Middle Low German-Middle Scandinavian language contact and morphological simplification

The impact of Low German on the Continental Scandinavian languages (Danish, Swedish and Norwegian) in the days of the Hanseatic League has been a decisive chapter in Scandinavian language history. Not only were a substantial amount of words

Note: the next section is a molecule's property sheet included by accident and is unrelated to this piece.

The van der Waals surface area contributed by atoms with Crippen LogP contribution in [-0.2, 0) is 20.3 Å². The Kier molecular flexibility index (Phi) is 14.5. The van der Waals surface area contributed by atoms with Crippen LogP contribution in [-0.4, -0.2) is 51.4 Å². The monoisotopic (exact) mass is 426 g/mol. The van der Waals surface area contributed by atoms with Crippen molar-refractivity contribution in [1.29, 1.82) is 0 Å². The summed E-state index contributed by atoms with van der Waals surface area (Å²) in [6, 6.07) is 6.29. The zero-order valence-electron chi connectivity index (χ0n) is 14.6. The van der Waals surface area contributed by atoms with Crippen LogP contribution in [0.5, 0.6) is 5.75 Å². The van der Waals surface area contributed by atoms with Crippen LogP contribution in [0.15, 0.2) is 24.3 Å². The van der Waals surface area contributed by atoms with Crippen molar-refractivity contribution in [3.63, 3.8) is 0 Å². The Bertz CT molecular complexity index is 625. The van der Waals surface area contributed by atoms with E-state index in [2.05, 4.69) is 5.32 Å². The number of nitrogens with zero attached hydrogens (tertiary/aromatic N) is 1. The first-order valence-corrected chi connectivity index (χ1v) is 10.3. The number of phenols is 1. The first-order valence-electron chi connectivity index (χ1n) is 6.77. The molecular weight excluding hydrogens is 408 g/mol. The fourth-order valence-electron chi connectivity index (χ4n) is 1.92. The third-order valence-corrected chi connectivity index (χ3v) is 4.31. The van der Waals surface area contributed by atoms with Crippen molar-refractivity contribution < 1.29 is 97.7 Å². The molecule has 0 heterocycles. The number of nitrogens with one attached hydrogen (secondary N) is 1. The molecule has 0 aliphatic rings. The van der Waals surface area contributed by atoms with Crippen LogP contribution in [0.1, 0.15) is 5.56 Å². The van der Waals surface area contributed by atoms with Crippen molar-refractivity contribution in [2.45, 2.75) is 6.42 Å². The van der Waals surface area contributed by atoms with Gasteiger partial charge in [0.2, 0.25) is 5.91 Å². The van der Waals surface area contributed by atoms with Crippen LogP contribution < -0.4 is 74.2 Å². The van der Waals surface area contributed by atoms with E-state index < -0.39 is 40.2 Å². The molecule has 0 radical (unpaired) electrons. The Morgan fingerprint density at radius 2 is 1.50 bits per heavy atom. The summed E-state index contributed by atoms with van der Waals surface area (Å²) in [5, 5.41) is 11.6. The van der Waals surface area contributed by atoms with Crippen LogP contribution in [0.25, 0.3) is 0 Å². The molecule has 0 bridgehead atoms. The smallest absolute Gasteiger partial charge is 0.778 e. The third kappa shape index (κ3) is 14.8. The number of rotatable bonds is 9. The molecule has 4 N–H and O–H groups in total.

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  Middle  Low  German Middle  Scandinavian languagecontact  and morphological  simplification MURIEL  NORDE Abstract The impact of Low German on the  Continental  Scandinavianlanguages  (Danish, Swedish  and  Norwegian)  in the  days  of the  Hanse- atic  League has  been  a  decisive  chapter  in  Scandinavian languagehistory. Not  only  were a substantial  amount  of words transferred from Middle  Low  German into  Middle  Scandinavian,  it has  also  been argued  that Middle  Low  German  influence  played  an  important part  in the  loss  of  inflectional  mo hology  (deflexion 1 )  in most  varieties  ofthe continental  Scandinavian  languages, although this  aspect  remains somewhat  underexposed in the  extensive  literature on languagecontact between Middle  Low  German  and  Middle Scandinavian  . The  strongest  argument  in  favour  of this  claim  is that the  decline  of the  old  native  inflectional Systems reached  its  most advanced  stage  inprecisely  those areas  where Middle Low German impact was at its strongest,  whereas  more  peripheral  languages  and  dialects,  such  äs Icelandic or certain Swedish  rural  dialects  are  more conservative.However, it still remains unclear in what way contact with Middle Low  German  affected  Scandinavian  morphology.  In the  present  study I  will  examine  some  of the  hypotheses that have been  put  forward with  regard to the relationship between language contact andmorphological  simplification. 2 1  will approach this problem  from  two,rather  different,  angles.  First,  I  will discuss  the  hypothesis  that  long term  contact between closely related languages (such äs Middle LowGerman and Middle Scandinavian or Old English and Old Norse), which  to a  degree  are  mutually intelligible,  leads  to a  rapid neutralisation  of  inflectional  differences.  The  second  viewpoint  I  willconsider concerns  the  relation  between  the  vast amount  of  loan-words and  morphological simplification (cf. Norde 1994).  I  will take  the Middle  Low  German influence  on  Middle Swedish  äs  an  example. Mjultilingua  16-4  (1997),  389-409  0167-8507/97/0016-0389 ©  Walter  de Gruyter,  Berlin Brought to you by | Humboldt Universität zu BAuthenticatedDownload Date | 3/24/16 2:36 PM  390  M.  Norde 1.  Sweden  and the  Hanseatic  League 1.1  Historical  background The  intense  language  contact between Middle  Low German and  MiddleSwedish resulted  frorn the  expansion  of the  most  powerful  economic alliance in  medieval Northern  Europe:  the  Hanseatic league.  In the  first  half  of the twelfth  Century  an  increasing  number  of  German  ships  appeared  in the  Baltic, where the  Swedes used  to be  lord  and  master  during  the  Viking  Age.  At  thattime,  the  Germans  had  captured  the  Slavonian town Liubice, which they renamed  Lübeck. Thanks  to  its  Strategie position Lübeck  became  the  leading trading  town  on the  Baltic. Other important economic centres were Visby (the  capital  of  Gotland),  Riga  and Reval  (Högberg  1981:  36). It  is not  surprising  that  the  Swedish  authorities  sought contact with  the German  merchants: the  Germans  had  better  material aids at  their  disposal,  äs well  äs  a  more  highly  developed business style.  Besides,  they  maintained relations with  the  flourishing  economies  of  Westphalia  and the Rhineland (Wessen 1929: 265; Högberg 1981: 37). In  1158,  the  ruler  of  Lübeck, Duke Henry  the  Lion, sent  a  businessdelegation  to  several towns  in Denmark, Norway,  Sweden  and  Russia,  in order  to  offer  them  peace  and  free  entrance  to the  town  of  Lübeck. Henryconcluded  a  treaty  with  the  Swedish  king  Knut  Eriksson,  which  was  renewed by  Birger  Jarl  in  1251.  By  that time,  the  occasional business contacts between  the  Swedes  and the  Germans  had  given  way to a  permanentresidence  of  German merchants  and  craftsmen  in  several Swedish towns.Most  of  them  lived  in  Stockholm, which owed  its  rapid economic  growth  to alarge  extent  to its  German citizens.  Stockholm*s  oldest  city  plan even  bears a slight  resemblance  to  Lübeck's.  It is  likely,  therefore,  that Lübeck citizenswere  among  the  first  people  who  settled down  in  Stockholm. Apart  from Stockholm,  the  Germans settled  down  in  (among other places) Kalmar,Söderköping, Örebro, Västeräs  and  Uppsala  (Wesson  1929:  265-266; Högberg 1981:  23,44). The  economic relations were  not the  only  source  of the  strong German cultural  influence;  the  Swedish king Magnus Laduläs  (1275-1290)  main- tained intimate  relations with Northern  Germany's  dynasty  and in  Sweden  hefavoured  foreigners  and  foreign  customs  (Wessen 1929:  266-267). When in  1364  Albert  of  Mecklenburg became  the  first  German king  on the Swedish throne,  the  German influence  in  Sweden  came  to a  climax.  A  lot  of German knights, craftsmen  and  adventurers came  to  Sweden, hoping  to amass wealth  and  power (Wessen 1970:  7).  During Albert s reign, whichlasted  for 26  years,  more  and  more Opposition  arose  against the  foreign monarch  (Wessen 1929: 267). Brought to you by | Humboldt Universität zu AuthenticatedDownload Date | 3/24/16 2:36 PM  Language  contact  and  morphological  simplification  391 From  the  middle  of the  fifteenth  Century  onwards,  the  German  influence  inSweden  began to decrease, but the Germans and the Swedes  continued  to maintain  relations  with  each  other  on all  levels.  Mixed  marriages,  forexample, were quite common. Many Stockholm  families had  both German and  Swedish  members  and a  lot  of  children  born in  Stockholm grew  up  with two  languages (Moberg 1989: 29). l  .2  L<?w  German  influence  on Swedish Low  German is generally assumed to have  exetted  enormous influence onthe continental Scandinavian languages. In one paper on Middle LowGerman influence on Swedish (Törnqvist 1955: 102) it is even stated that theSwedish language risked losing  its  Nordic identity äs  a  result  of the  vast amount  of  loan-words  which were transferred from Low German intoSwedish. Poems and proclamations from those days warn against the threat of  the Swedish language  turning  into a mere  dialect  of German, and it had tobe  embedded  in the National Law (Magnus  Erikssons  Landslag, which was written  down around the year 1350) that all  official  documents had to be written in  Swedish: (1)  Skulu  ok all  bref.  konunx.  laghmanz  ok  hcerazh0fdinga.  J  thylikum malum.  ok  andrum.  a.  suensko  skrifuas 'All  letters about these and other matters should be written in Swedish, whether  they  are  written by the king, the lawspeaker or the district chief.' Even in  this  Century,  the  prominent Swedish linguist  Elias Wessen  givesexpression  to  his feelings  of  regret: The foreign  character  became,  however, larger than was  necessary  and  useful.  A lot of  good  Swedish words  and  phrases  were  unnecessarily  driven out by  strangers.  Wecould  regret  that  it  happened,  but we  cannot change  it. It is an  ever-lasting memory  ofa  culturally and politically  weak  period  in our  history. 3  (Wess6n 1929: 280; mytranslation) In  more recent  research,  however, this view is  modified  somewhat (and rightly  so), for instance in  Zeevaert's article  'Wie  intensiv war derMittelniederdeutsch-Skandinavische Sprachkontakt  wirklich?'  (1995).Middle Low German influence on Middle Swedish was predominantlylexical. The majority of the Low German loan-words consists of  'cultural items',  i.e.,  terms for new  things  and  ideas (Wessen 1929: 269), such äs titles,  terms  for the  Organisation  of  towns  and  cities,  terms  for  constitution and  society,  for  craft,  trade  and  industry,  etc. But also  function  words weretransferred, e.g.,  bliva  ('to  remain;  to  become'),  mäste  ('must'),  sädan Brought to you by | Humboldt Universität zu BAuthenticatedDownload Date | 3/24/16 2:36 PM  392  M.  Norde ('such'),  ganska  ('quite'),  dock  ('yet'),  men  ('but')  and  y w  [mera]  ...  desto [bättre]  ('the  [more]  ... the  [better]')  (see  for  instance Höfler 1931  andWessen  1970). The rapid increase of the  amount  of Middle Low German loan-words canbe shown with the  help  of  (literary)  texts  from  different  periods.  In Erikskrönikan  ('Eric's  chronicle',  ca.  1320) 4  there  are  approximately  ten to fifteen  times  äs many loan-words  äs  in the  Old  Swedish (OSw) thirteenth Century  laws.  By the end of the fifteenth  Century,  the  number  of  Middle  Low German loan-words had increased even  further  (Törnqvist  1955: 108). A  second important part of Middle Low German  influence  on Middle Swedish  are  derivational  affixes  (both  prefixes  and  Suffixes),  such  äs  an-,  be- ,  bi-,för- y  und-,  -inna, -ska,  -het,  -bar,  -aktig.  Some of these  have  become productive, that is, they may also be attached to native stems, äs in  bebo  ('to inhabit').  Seip  (1924:  474-^477)  argues  that the  adoption  of so  many  affixes is due to the  fact  that a  lot  of Scandinavian native  affixes  had been heavilyreduced  äs  a  result  of  syncopation  and  reduction  of unstressed  vowels  and were hence no longer transparent.However  large  the  portion  of Low  German  srcin in the  Modern Swedishlexicon  may be, it is not  äs  large  äs  it  once was.  A  number  of  loan-words,e.g., verbs with the Low German  prefix  be-  had to make way for the nativeverbs  again.  In Modern Swedish, the native verb  börja  ('to  begin')  is  far more  commori  than the Low German  loan-word  begynna.  (In  Danish,  on theother  band,  begynde  has entirely  replaced  byrie.)  In the  bible  translations from the  sixteenth  Century  however  (1526  and  1541),  börja  is attested  only twice  -  begynna  was the  common word  at  that time.Though Low German influence on the Swedish lexicon may at a firstglance  appear  considerable,  the claim  that  no  less  than  75  percent  of the Swedish lexicon  consists  of  Middle  Low  German loan-words  or  words thatwere transmitted Middle Low German into Swedish via Middle Low German (Hyldgaard-Jensen  1983:  672)  has to be  taken with  a  pinch  of salt. In a  study of  the  6,000  most frequent words divided into six groups of a  thousand  wordseach,  Gellerstam  (cited  in  Edlund  and  Hene:  63-66)  found  quite  different percentages:  over 60 percent of the most frequent words are of native srcin, and  less than 20 percent stem  from  Low German. But also in other frequencygroups,  the  share  of  Middle  Low  German loan-words never exceeds  30 percent (which is quite substantial  nevertheless),  augmented with a fewpercents of  Latin/Greek  loanwords  for  which Middle Low German was an intermediary. 5  Also  Zeevaert  (1995),  in  bis  analysis of the  book  of  Genesis in  the Swedish bible  translation  from 1541 (Gustav Vasas Bibel),  found  that only  1.5 percent of the Swedish base  vocabulary  is made up of Middle LowGerman  loans  -  most loan-words  form  part  of the  'peripheral  vocabulary'. Furthermore,  there  are no  numerals, pronouns, prepositions,  articles or Brought to you by | Humboldt Universität zu AuthenticatedDownload Date | 3/24/16 2:36 PM  Language  contact  and  morphological  simplification  393interjections  of  Middle  Low  German srcin (Zeevaert 1995: 175). This suggests  that,  äs far  äs  lexical interference  is  concerned, Middle  Low German-Middle  Scandinavian language contact  was  less  intense than  Old Norse-Old  English language contact, which  resulted  in  the  transference  of pronouns  such  äs  they/them/their  and  same  into English (cf. Thomason  and Kaufman  1988:  293ff.). 2 Middle  Low  erman  influence  and  morphological  simplification 2.  l  Language contact  or  dialect contact? In  order to be able to  examine  the  relation between Middle  Low  German- Middle Scandinavian language contact  and  morphological simplification,  itis  important  to  establish  the  precise  nature  of  this  contact Situation, because  it has  been  described  in  quite  divergent ways. Haugen  (1976:  314),  for  instance,  suggests that  the  decline  of  inflectionalmorphology  in the  Scandinavian languages  was a  result  of  'mild  creoli- zation'.  He  does  not  define  this  tenn,  but in  my  opinion  terms  like pidginisation  and  creolisation  are  often  applied  in too  broad  a  sense.  Thus, it has  repeatedly been  claimed  that English  is to a  certain  degree  a  creolised language  äs  a  result  of Old  Norse  or  French influence  or both, but  this view has  convincingly been  argued  against  by  Thomason  and  Kaufman  (1988: 306ff).  An  important condition  for the  emergence  of a  pidgin  is, namely,  thatthere  is no  language  for communication  among  the  members  of a  certain speech  Community.  Needless  to  say,  the  Situation  in  medieval Sweden  was an entirely  different  one. Middle  Low  German  and  Middle Swedish were quite similar  in  many  respects,  äs  were  Old  English  and Old  Norse  a few  centuries earlier.  They  were probably  mutually  intelligible, which  made  the  emergence of a  pidgin  unnecessary. Another  frequently  recurring term  is  mixed language (see  for  instance Höfler  1931,  Törnqvist 1955  and  Wess6n  1970). This term  is  rather  vague  äs well  -  according  to  Wessen  (1970:  11)  it  designates  of  kind  of  imperfect Swedish spoken  by  younger German generations which  was  charapterised  by many  German words  and  idioms  äs  well  äs  a  German accent  and  reducedmorphology.  We  have  now  entered  the  field  of  mere  speculation,  since,  äs Jahr  (1994:  32)  rightly  points  out, there  is not a  single  trace  of  such  a  mixedlanguage  in  written  sources, neither Danish  nor  Swedish  nor Norwegian  (cf. also  Braunmüller 1995: 37).  To sum up,  both creolisation  and  mixedlanguage  fail  to  give  an  accurate  description  of the  linguistic  Situation  in medieval Sweden. An  important notion  in the  discussion  of  Middle  Low  German-Middle Swedish (Middle Scandinavian) language contact  is  mutual intelligibility.  It Brought to you by | Humboldt Universität zu AuthenticatedDownload Date | 3/24/16 2:36 PM